Blue Book of Newton. MA for 1910 — 2 left
History of Litchfield, CT — 3 left
Child’s Gazetteer of Sullivan County, NY — 3 left
Maine State Prison Report for 1907 — 4 left
Emory College Alumni Register for 1910 — 3 left
Landmarks and Memorials of Paxton, MA — 1 left
Memories of Liberty, NY volume 1 — 3 left
Middletown (CT) collection — 1 left
Memories of Liberty, NY volume 2 — 2 left
—When we run out of a particular CD-ROM, we won’t be offering that CD anymore.
—Shortly we will begin to convert the contents of discontinued CDs to our array of downloads. There will be some delay while we do so, but eventually much of the present CD content will be available as downloads.
If you’ve been contemplating buying one of our CD-ROMs, now is the time to act!! Here’s the CATALOG — take a look!
Our longer term customers will remember when Between the Lakes Group started selling CD-ROMs full of historical material.
The first we offered was one of material from Liberty, NY — still the locality for which we have the most products available. The CD sold well, telling us that people were happy buying historical material on CDs, and encouraging us to continue to build our historical republication business. We followed with more than 30 additional CD-ROMs of historical material.
But that was “then”. Just as, back then, we were witnessing the demise of computer media like 3 1/2 inch “floppy” drives, today we are in the process of another technology sea change — and that is the demise of the CD-ROM as a highly popular vehicle for moving and storing information.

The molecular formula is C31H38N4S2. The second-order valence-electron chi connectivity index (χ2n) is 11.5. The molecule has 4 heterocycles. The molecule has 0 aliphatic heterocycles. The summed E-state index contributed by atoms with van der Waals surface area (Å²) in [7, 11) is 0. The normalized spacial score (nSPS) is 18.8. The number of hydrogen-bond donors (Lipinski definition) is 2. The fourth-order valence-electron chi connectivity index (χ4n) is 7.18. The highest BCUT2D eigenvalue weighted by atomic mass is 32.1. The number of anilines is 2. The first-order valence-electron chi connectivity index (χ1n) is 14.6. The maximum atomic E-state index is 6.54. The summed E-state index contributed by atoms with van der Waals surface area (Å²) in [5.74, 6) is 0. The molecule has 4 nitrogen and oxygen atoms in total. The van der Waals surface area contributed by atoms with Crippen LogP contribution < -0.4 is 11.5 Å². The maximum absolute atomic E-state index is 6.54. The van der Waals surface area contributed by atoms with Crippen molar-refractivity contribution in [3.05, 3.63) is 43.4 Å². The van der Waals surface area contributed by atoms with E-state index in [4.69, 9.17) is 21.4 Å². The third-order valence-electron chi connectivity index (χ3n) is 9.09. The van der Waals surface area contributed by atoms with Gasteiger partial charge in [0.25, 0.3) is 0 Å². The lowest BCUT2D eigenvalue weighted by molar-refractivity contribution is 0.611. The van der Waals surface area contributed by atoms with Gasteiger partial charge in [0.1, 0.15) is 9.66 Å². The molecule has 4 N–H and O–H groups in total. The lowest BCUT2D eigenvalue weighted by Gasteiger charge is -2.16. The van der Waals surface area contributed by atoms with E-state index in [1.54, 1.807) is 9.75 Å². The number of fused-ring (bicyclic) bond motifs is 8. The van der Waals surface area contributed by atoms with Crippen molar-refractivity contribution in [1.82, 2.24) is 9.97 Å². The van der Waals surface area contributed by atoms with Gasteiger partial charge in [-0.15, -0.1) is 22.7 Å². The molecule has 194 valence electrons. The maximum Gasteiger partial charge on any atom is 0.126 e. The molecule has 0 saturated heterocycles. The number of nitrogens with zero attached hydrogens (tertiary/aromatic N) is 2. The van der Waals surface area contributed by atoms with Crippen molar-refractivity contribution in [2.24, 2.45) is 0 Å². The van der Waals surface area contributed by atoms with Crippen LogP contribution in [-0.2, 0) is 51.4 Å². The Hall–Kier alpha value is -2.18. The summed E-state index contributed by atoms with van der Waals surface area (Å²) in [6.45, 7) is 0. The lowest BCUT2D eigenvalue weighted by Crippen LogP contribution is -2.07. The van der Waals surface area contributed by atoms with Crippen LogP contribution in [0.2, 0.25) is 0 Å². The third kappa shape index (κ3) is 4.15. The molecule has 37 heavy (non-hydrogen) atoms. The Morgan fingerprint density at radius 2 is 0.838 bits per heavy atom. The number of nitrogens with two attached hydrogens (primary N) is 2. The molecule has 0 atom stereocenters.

To tell the truth, we’ve seen this day coming for quite a while. We began shifting our new publications to downloads several years ago, and we’ve not produced a new CD-ROM in at least five years. During those years we’ve produced well over 200 downloads, and we intend to continue along that route.
The internet rules today, and the day of the CD-ROM has passed. Every week or so we hear from a customer who bought one of our CDs a few years ago and who now has a computer that doesn’t even have a drive that can read CDs. Beyond directing them to their local public library to find a PC that can read their CDs, or suggesting that they purchase a USB-connected portable CD reader, we have little we can offer these folks.
Except for one thing: we can reissue the material on our CD-ROMs as downloads. In fact, that’s what we’ve already done with some of the less popular CDs, and we’ve not yet heard a single complaint!
Once the material is available as downloads, we’ll keep the CDs available for sale until we run out, and then we’ll discontinue the CD versions. Presto! We will be living in more modern times.
Benefits for you, our customers, include:
Instant gratification. You can download the material you want with no waiting for the postman.
Lower prices. It costs us far less to provide material to you via download than it does via CD-ROM, and we pass those savings along to you.
More material available. Producing a new download can happen almost as soon as we have the material — no waiting until we have a CD-ROM full of stuff.
No deteriorating CDs. We’ve not seen this problem yet, but we’ve been advised to expect CDs that we shipped a decade ago will begin to fail.
Easier to store your information. You can put the PDF file of our download right in the same folder on your computer where you store your own notes on that subject, not in a paper folder or a CD box somewhere to misplace or discard in error.
At any rate, you will see this process — the process of converting from CD-ROM to downloads — speeding up going forward. We think you’ll be very happy with the result!
To see what we have for a particular locality or interest of yours, why not visit our catalog today!